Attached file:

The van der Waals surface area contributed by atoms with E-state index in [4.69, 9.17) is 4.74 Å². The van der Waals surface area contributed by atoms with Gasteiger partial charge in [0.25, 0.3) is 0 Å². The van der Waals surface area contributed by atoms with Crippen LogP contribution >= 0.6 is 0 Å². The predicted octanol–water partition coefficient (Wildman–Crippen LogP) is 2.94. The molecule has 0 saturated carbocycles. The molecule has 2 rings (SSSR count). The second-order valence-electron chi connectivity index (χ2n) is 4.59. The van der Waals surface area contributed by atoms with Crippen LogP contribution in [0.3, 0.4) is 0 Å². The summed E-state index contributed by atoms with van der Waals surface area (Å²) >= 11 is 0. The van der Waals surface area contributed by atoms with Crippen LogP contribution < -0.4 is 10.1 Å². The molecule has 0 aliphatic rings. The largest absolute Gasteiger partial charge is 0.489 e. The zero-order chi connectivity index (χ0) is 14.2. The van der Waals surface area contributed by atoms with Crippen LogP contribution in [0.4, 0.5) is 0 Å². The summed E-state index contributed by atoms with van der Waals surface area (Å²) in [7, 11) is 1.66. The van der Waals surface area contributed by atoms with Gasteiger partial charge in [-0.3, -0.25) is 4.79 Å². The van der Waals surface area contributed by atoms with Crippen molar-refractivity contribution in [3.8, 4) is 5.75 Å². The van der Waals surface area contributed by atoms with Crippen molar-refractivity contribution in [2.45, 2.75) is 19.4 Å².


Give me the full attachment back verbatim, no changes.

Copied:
The van der Waals surface area contributed by atoms with E-state index in [4.69, 9.17) is 4.74 Å². The van der Waals surface area contributed by atoms with Gasteiger partial charge in [0.25, 0.3) is 0 Å². The van der Waals surface area contributed by atoms with Crippen LogP contribution >= 0.6 is 0 Å². The predicted octanol–water partition coefficient (Wildman–Crippen LogP) is 2.94. The molecule has 0 saturated carbocycles. The molecule has 2 rings (SSSR count). The second-order valence-electron chi connectivity index (χ2n) is 4.59. The van der Waals surface area contributed by atoms with Crippen LogP contribution in [0.3, 0.4) is 0 Å². The summed E-state index contributed by atoms with van der Waals surface area (Å²) >= 11 is 0. The van der Waals surface area contributed by atoms with Crippen LogP contribution < -0.4 is 10.1 Å². The molecule has 0 aliphatic rings. The largest absolute Gasteiger partial charge is 0.489 e. The zero-order chi connectivity index (χ0) is 14.2. The van der Waals surface area contributed by atoms with Crippen LogP contribution in [0.4, 0.5) is 0 Å². The summed E-state index contributed by atoms with van der Waals surface area (Å²) in [7, 11) is 1.66. The van der Waals surface area contributed by atoms with Gasteiger partial charge in [-0.3, -0.25) is 4.79 Å². The van der Waals surface area contributed by atoms with Crippen molar-refractivity contribution in [3.8, 4) is 5.75 Å². The van der Waals surface area contributed by atoms with Crippen molar-refractivity contribution in [2.45, 2.75) is 19.4 Å².